• Katie: Ryder’s friend who runs the veterinary clinic.
  • Jake: Everest’s “owner” who also runs the ski resort.
  • Mayor Goodway: Self-explanatory, but she’s in charge of Adventure Bay (in theory).
  • Chickaletta: Chiackaletta would be Mayor Goodway’s emotional support chicken.
  • Cap’n Turbot: Adventure Bay’s resident Marine Biologist.
  • Wally: The Cap’n’s pet walrus (Remember, it’s a cartoon).
  • Francois: Cap’n Turbot’s French cousin.
  • Farmers Al and Yumi: The local source of produce.
  • Sid Swashbuckle: An evil pirate (of course).
  • Arrby: Sid’s Dachshund companion.
  • Sweetie: The villain, owned by Princess of Barkingburg.
  • Robo-Dog: He’s not quite a member of the PAW Patrol team.

“Just Yelp for Help!”

PAW Patrol‘s designed to teach children about teamwork, problem-solving, and good citizenship. Ironically, those same lessons go into caring for a new puppy. Your child’s going to help you with training, feeding, and caring for the new four-legged member of the family. Sure, you’ll need to adjust how involved they may be depending on their age, but they’re still going to participate. So why not allow them to chip in on the naming process? You’ll help them feel responsible, and you’ll help forge that critical bond from the very beginning. And, really, they could have worse ideas than PAW Patrol names. (They could want to name the puppy after themselves – how confusing would that be?)

Whether you’re a fan of the show or not, most kids ARE. And with this handy primer, you’ll know who your kids are talking about when they offer their name suggestions. It’ll open a dialogue between you. It’s the perfect option – even if you never watch another episode.

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Andria Kennedy

Andria Kennedy

Andria grew up in a pet-friendly household. On weekends, the family made trips to zoos and aquariums in the area. So it wasn’t a surprise when she gravitated toward a career with animals.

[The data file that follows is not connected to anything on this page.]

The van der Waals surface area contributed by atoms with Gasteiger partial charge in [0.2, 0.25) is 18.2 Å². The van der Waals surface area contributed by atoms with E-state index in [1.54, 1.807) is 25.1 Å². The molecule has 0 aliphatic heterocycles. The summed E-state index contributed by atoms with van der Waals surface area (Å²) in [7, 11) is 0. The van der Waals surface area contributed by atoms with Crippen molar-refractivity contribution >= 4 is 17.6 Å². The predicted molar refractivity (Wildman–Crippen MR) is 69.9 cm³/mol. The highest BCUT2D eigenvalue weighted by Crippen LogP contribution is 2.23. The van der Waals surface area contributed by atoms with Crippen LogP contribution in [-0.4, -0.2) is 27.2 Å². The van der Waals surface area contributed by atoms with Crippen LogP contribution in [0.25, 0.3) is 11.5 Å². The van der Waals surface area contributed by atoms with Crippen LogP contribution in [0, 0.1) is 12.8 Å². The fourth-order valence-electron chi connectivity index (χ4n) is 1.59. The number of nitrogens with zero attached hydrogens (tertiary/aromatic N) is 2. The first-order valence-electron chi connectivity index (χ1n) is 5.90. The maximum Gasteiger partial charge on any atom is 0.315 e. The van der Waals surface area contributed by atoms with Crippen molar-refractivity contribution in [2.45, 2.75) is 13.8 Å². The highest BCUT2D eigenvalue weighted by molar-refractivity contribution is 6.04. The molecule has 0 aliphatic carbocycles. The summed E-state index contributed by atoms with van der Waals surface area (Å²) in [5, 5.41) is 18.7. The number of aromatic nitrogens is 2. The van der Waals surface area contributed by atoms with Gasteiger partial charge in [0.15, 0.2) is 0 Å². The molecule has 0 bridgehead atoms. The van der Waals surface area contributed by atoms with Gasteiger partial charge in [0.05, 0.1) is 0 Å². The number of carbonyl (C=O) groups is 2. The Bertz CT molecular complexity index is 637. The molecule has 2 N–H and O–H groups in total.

After six years working among the background operations at the Philadelphia Zoo, she gained a unique insight into the veterinary world. The vet staff provided her first lessons in terminology, the identification of medical equipment, and glimpses of radiographs (x-rays). She also enjoyed plenty of opportunities to talk with everyone, including the veterinary technicians. And they offered an alternative for someone NOT interested in surgical pathways: Namely, their course of study.

Andria enrolled at Harcum College. Philadelphia boasts two programs for vet techs, but only Harcum works with the Ryan Veterinary Hospital and New Bolton Center (University of Pennsylvania’s small and large animal facilities, respectively). Harcum’s vet tech students receive six months of hands-on teaching and experience alongside Penn’s vet students.

With the opportunities and connections available with one of the top veterinary schools, the decision was easy for her to make.

New Bolton Center: Large Animal Medicine
Andria ended up trudging through snow up to the knee and shivering in subzero temperatures during her winter semester, but she wasn’t disappointed with her choice. New Bolton provided a thorough grounding in large animal medicine. A horse-lover as a child, the experience renewed those old emotions.